21. 21. Digital media and conflict Throughout history, war has affected media, with conflict often creating an information void. In the 21st century, media has begun to affect war more than ever before. Digital media technologies [...] have increased communication and information dissemination in conflict settings [...]. These new tools can be used to foment violence or to foster peace , and it is possible to build communication systems that encourage dialogue and nonviolent political solutions. Ivan Sigal, Global Voices Online Executive Director, Digital media in conflict-prone societies, Center for International Media Assistance (CIMA)
  22. 22. Crossing the ceasefire line <ul><li>Facebook , Internet chat, email
  23. 23. Blogs such as Flying Carpets and Broken Pipelines
  24. 24. Global Voices Online
  25. 25. Skype for secure communication
  26. 26. Skype for interviews
  27. 27. Video blogging </li></ul>
  28. 28. Catalyst for change <ul><li>Increased use of Facebook , Twitter , and blogs
  29. 29. Coverage and translation on Global Voices Online
  30. 30. Discovery of existing, but unknown, Armenian-Azeri online/offline relationships and networks. Natural growth in communication
  31. 31. Possible use of online tools for fact-checking by journalists in Armenia and Azerbaijan </li></ul>
  32. 32. Twitter Contact
  33. 33. Potential <ul><li>Viral nature of online, social media
  34. 34. Participants for civil society conflict resolution, simulation, transformation programs
  35. 35. Cooperation in Georgia and other third countries, such as our project on Armenian and Azerbaijani co-existence in Georgia
  36. 36. Increased communication, cooperation and networking </li></ul>
  37. 37.
  38. 41.
  39. 42. Words of caution New media tools will certainly help in getting people better acquainted with each other, but at the same time can also be used to reaffirm existing biases. Just search on the Internet for Armenian and Azerbaijani web sites and you can find a lot of trash and very harmful discourse from nationalist websites. I’m mildly optimistic, but at the same time think we should be very cautious about what we find on the Internet as well. Bart Woord , International Federation of Liberal Youth (IFLRY) Secretary General
  40. 43. Holistic approach I think you can’t do it just with social media tools, but as we’ve seen over the past 15 years, you definitely can’t do it by meeting in Tbilisi for a weekend every summer. It becomes an “entertainment” and I’ve had experience with those conferences in Georgia where it’s just one big coffee break and a waste of money. However, I think that both approaches combined could propel things along . Micael Bogar , Projects Manager at the American University's Center for Social Media
  41. 44. What next? I would very much like to see more debate among bloggers in Armenia and Azerbaijan . We really need some kind of initiative for this because I would really like to see borders opened and conflict resolved. My mother says that when she went to school she had Armenians among her friends. I would very much like myself or my children when they grow up to be able to say the same kind of thing to their children. Arzu Geybullayeva, Regional Analyst European Stability Initiative (ESI), Flying Carpets and Broken Pipelines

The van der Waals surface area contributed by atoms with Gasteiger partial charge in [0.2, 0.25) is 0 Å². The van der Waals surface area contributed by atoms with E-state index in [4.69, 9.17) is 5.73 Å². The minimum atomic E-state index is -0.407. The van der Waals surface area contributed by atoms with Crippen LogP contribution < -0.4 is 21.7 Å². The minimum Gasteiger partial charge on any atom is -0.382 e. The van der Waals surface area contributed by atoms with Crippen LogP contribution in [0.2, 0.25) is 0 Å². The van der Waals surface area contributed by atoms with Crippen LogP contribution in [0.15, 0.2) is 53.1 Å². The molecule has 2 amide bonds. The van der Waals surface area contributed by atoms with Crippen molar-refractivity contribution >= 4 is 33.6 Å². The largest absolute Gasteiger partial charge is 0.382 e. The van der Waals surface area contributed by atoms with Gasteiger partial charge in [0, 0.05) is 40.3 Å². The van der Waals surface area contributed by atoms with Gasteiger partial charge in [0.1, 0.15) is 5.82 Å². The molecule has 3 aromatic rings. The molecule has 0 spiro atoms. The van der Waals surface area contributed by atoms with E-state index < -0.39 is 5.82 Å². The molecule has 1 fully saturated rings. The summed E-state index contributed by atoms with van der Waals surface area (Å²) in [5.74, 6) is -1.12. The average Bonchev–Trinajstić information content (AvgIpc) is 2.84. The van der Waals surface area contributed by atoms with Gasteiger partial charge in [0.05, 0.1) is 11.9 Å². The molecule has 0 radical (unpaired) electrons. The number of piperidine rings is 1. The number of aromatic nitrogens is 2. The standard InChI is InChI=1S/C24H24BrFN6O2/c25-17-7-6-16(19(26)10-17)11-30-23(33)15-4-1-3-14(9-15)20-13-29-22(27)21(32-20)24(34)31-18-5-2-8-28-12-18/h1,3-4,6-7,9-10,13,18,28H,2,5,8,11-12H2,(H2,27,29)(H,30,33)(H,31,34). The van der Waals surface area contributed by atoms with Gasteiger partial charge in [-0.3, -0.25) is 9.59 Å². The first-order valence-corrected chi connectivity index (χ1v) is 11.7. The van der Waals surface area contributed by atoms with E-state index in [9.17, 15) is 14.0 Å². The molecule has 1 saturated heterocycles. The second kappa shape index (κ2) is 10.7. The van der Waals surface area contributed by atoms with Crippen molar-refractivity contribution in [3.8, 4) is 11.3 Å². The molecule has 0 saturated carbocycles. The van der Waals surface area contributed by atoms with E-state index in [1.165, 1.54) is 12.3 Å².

42. 45. Social media in Azerbaijan <ul><li>BBC, VOA, RFE banned from broadcasting on local frequencies in January 2009
  43. 46. RFE in particular started to increase its online presence, inc. citizen media
  44. 47. Growth in number of blogs, especially English-language
  45. 48. May Flower Day protests and commentary on blogs, videos on YouTube </li></ul>
  46. 49. Twitter updates on detainees
  47. 50. 'Donkey bloggers' imprisoned <ul><li>Co-founders of OL! Youth movement and Alumni Network (AN)
  48. 51. Use of YouTube and social networks
  49. 52. Detention after satirical video
  50. 53. International outrage. Amnesty International declares Adnan Hajizade and Emin Milli Prisoners of Conscience </li></ul>
  51. 54. Campaign <ul><li>Existing networks, especially Facebook , allowed campaigners to mobilize support worldwide
  52. 55. Increased and unprecedented use of new and social media tools such as blogs, Twitter with the hashtag #EminAdnan , online video to cover the case and keep it in the media spotlight
  53. 56. Social media for organizing flash mobs
  54. 57. New connections with people worldwide </li></ul>
  55. 58. An example for the future <ul><li>Blogs connect people who might otherwise not be in contact
  56. 59. Facebook and social media is a valuable tool for campaigning on different issues
  57. 60. Social networking sites are essential tools in building up trust, relationships and connections with people sharing mutual interests and concerns
  58. 61. The example of social media in the Adnan and Emin campaign as well as in communication across borders now slowly being adopted by civil society, especially as it allows for continued contact after actual physical meeting </li></ul>
  59. 62. Pause for thought <ul><li>Governments might have control of the media and seek to silence alternative voices, but new and social media allows individuals, activists and organizations to not only connect, but also have their voices heard </li></ul>
  60. 63.